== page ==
BY MICHAEL MILLENSON
When my siblings and I were young, we were fascinated by my father’s Uncle Byron. Handsome and confident, he drove a big, 1960s-era Chrysler Imperial, had a glamorous job — an executive at a Baltimore radio station — and radiated panache.
He also was part of a small family mystery. His father, Louis, was married three times, and Byron was raised by Wife № 3. But he was the biological child of Wife № 2, who died just a few years after his birth from an unknown cause.
Thanks to some persistent genealogical research, I recently discovered that cause: Annie Millenson had a botched abortion, and it killed her. It also destroyed her surviving family.
Following the Supreme Court’s Dobbs decision and the resulting deluge of state anti-abortion laws, I took a closer look at my family story. I not only found unsettling signs of how the past can, indeed, be prologue, I also discovered why abortion could be an integral part of your family’s story, too – you just don’t know it.
In the last part of the 19th century and the first part of the 20th, with contraception unreliable and childbirth dangerous, women of all social classes and religions (including Catholics) sought abortions. With an estimated two million abortions each year, “abortion was part of life,” writes Leslie J. Reagan, a University of Illinois professor, in the 1979 book, When Abortion Was a Crime: Women, Medicine and Law in the United States, 1867–1973.
That abortion had relatively recently become illegal did not deter those who were desperate, as Annie Millenson surely would have been. When she married Louis Millenson, she was a widow who already had four young children (two girls and two boys). She, first husband Max and family had moved to Denver to be near a renowned Jewish hospital that could treat his “consumption,” as tuberculosis was then known. It didn’t work.
Max died in 1907. In June, 1909 Annie married Louis, a cigarmaker seven years older and, like her, a European Jewish immigrant. Byron was born in December, 1911. When Annie became pregnant again in late 1914 or early 1915, the family of seven was barely scraping by with help from Louis’s younger brother, who ran a large local butcher shop. Also, Annie was 40 years old.
“Therapeutic” abortions to save the life of the mother were often an exception to a state’s abortion ban. (Nineteenth and early 20th-century abortion opponents were actually less extreme than many current ones.) Annie’s abortion was performed by a respected Denver doctor, but he was neither a gynecologist nor surgeon. Did his connections confer tacit legal protection?
In any event, something went very wrong. There was bleeding and an infection that developed into the deadly condition we now call sepsis. After lingering for a few weeks, Annie died on April 11, 1915.
Annie’s death left Louis with unpaid medical bills of $200, a crushing debt at a time when a skilled cigarmaker might earn $35 in a week. I don’t know what Louis would do today if he lived in a state where abortion was criminalized and he had no money to feed his children. But the decision he made then was as shocking as it must have been agonizing.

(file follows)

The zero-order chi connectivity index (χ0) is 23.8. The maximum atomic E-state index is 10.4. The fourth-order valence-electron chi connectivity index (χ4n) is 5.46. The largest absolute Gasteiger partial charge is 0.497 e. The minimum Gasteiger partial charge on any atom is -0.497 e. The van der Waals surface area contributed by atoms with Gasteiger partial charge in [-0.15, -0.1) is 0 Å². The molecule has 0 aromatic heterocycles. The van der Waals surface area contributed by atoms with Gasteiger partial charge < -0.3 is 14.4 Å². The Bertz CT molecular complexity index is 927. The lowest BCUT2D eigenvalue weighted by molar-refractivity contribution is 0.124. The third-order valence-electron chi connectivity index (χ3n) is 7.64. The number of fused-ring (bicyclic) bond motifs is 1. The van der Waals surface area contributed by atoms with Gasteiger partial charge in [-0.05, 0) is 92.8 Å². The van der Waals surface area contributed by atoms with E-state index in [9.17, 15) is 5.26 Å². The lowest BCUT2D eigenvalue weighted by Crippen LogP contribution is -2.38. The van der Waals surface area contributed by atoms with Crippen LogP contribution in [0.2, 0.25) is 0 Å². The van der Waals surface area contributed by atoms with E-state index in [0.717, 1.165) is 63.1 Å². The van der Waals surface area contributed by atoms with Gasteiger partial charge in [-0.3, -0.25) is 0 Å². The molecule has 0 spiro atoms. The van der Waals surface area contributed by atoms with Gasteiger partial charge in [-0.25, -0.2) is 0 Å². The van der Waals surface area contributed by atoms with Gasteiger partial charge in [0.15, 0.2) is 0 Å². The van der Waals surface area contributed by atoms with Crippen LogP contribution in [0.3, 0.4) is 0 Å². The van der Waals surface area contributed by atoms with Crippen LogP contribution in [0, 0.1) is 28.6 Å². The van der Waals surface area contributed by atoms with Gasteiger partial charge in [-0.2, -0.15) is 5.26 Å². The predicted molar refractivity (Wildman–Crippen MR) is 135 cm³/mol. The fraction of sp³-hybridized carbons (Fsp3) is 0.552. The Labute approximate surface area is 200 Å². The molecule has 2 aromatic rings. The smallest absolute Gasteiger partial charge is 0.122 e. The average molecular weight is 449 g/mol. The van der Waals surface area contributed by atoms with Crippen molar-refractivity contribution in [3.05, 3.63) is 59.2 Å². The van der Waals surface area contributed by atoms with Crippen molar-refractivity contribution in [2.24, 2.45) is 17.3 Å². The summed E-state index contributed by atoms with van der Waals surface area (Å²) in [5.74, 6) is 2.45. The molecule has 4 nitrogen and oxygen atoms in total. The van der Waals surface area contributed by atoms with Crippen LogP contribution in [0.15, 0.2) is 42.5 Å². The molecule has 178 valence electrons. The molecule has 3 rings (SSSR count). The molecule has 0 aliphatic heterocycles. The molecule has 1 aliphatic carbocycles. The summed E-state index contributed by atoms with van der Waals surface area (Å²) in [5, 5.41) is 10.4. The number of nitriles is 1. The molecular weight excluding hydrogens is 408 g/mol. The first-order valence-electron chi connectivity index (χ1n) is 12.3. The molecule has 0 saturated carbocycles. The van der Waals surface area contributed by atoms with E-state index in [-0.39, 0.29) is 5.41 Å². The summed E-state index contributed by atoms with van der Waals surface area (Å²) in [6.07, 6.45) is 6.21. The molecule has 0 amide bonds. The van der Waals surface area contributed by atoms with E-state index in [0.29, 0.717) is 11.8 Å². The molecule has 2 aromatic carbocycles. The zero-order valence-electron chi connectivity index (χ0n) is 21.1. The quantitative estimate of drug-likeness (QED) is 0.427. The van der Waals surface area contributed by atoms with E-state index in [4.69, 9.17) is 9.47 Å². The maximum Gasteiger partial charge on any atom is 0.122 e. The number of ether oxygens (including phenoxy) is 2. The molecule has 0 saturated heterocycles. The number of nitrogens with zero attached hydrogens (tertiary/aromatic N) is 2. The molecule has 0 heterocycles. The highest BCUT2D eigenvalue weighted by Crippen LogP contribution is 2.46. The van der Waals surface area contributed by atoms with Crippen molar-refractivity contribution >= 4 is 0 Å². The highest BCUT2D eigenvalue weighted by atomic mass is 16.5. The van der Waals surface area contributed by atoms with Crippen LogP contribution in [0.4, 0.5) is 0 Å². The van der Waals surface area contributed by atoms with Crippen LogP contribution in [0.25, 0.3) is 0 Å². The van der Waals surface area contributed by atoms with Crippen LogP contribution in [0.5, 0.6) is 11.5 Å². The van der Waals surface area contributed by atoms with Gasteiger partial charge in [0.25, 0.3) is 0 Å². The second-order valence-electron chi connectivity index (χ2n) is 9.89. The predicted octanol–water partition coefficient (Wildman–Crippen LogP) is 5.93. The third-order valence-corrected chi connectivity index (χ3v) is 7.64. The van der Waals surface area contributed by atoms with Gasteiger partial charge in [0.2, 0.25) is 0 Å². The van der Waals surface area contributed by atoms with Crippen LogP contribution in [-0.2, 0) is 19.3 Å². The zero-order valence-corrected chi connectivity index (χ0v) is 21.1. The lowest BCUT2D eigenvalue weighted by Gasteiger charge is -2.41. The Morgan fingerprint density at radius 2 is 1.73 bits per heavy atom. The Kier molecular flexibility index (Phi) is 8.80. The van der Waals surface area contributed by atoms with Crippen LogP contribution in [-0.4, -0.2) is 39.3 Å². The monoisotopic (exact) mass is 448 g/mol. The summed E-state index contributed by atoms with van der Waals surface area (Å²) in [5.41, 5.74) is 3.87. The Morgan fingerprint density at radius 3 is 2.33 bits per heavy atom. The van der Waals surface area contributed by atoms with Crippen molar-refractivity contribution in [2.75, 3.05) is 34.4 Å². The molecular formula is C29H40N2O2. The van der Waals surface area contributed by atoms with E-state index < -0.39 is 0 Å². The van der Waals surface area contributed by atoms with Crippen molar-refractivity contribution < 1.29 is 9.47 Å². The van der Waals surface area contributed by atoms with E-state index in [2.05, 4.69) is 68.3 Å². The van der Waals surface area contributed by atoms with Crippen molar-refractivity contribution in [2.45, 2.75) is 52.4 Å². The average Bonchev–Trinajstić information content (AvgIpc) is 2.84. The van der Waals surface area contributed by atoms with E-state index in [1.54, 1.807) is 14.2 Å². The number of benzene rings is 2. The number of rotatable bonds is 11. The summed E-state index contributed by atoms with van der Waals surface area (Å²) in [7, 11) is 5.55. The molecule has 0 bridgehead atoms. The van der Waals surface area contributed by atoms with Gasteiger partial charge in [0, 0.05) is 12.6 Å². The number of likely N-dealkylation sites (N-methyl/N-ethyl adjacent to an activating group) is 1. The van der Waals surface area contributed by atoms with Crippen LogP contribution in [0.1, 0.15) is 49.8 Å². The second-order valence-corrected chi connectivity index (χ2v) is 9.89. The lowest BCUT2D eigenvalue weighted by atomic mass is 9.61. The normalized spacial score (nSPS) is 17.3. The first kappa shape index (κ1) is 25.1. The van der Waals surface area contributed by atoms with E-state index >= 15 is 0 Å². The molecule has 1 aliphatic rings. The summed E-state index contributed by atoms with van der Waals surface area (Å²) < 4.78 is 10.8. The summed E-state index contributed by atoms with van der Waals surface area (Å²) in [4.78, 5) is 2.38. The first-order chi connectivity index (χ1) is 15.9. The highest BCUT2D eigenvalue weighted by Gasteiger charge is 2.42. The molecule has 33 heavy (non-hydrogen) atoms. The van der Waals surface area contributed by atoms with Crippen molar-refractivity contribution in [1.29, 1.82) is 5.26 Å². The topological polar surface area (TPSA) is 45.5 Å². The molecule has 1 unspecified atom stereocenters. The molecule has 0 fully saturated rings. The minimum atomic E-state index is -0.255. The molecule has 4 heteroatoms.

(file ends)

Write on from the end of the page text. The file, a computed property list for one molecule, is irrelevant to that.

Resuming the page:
The court overseeing Annie’s estate approved a $250 payment for one-way railroad tickets to New York for the four children from Annie’s first marriage. They were to live with an aunt and uncle they’d never met, and reimburse the train fare to the estate when they became adults. The two boys also got new suits and caps for $4.75 each; there’s no record of the girls getting any new clothing.
I found out about Annie’s abortion only because I was able to track down Ann, the daughter of the oldest of those four children, on her 90th birthday. After she told me how Annie died, I asked whether her mother, aunt or uncles ever spoke of Louis. After six years of marriage to Annie, he was the only father the youngest siblings (ages three and five when Annie remarried) might clearly remember. They never mentioned him, Ann replied.
The four children did not end up living happily ever after. The family life they had previously known was shattered as the two girls lived for a time with relatives and then on their own, and the boys were sent to a transient hotel.
Yet to my surprise, Ann, named after her grandmother, told me the siblings had stayed in touch with Byron after he was grown and living in Baltimore. She even sent me a photo of Byron and his wife posing with Annie’s children and their spouses four decades after the family separation. I was taken aback. Byron’s daughters knew nothing about this “second family” that was as much their aunts, uncles and cousins as the offspring of Louis’s other marriages. (My family came from Wife № 1.) Like the abortion, this branch of the family tree was a tightly kept secret.
In a 2020 Vogue article, University of California, San Francisco professor Diana Greene Foster Greene presciently warned about the failure to discuss abortion “as a personal issue and instead view it as an abstract political debate.”
“Abortion was part of life.” How many families harbor a decades-old abortion story similar to ours – tragic and secret, or merely secret? How many more families, post-Dobbs, will be forced to take the same kind of risks Annie and Louis did and be forced, too, into silence about their “crime”?
Yes, abortion remains legal in many states, including Colorado. And yes, there are now pills for contraception and abortion, at least for those who can access them. Nonetheless, all signs point to a growing desperation among many women faced with a powerful segment of anti-abortion activists for whom the mother’s life seems to have little value.
As author, activist, consultant and a former Pulitzer-nominated journalist, Michael Millenson focuses professionally on making health care safer, better and more patient-centered. This piece first appeared on his Medium channel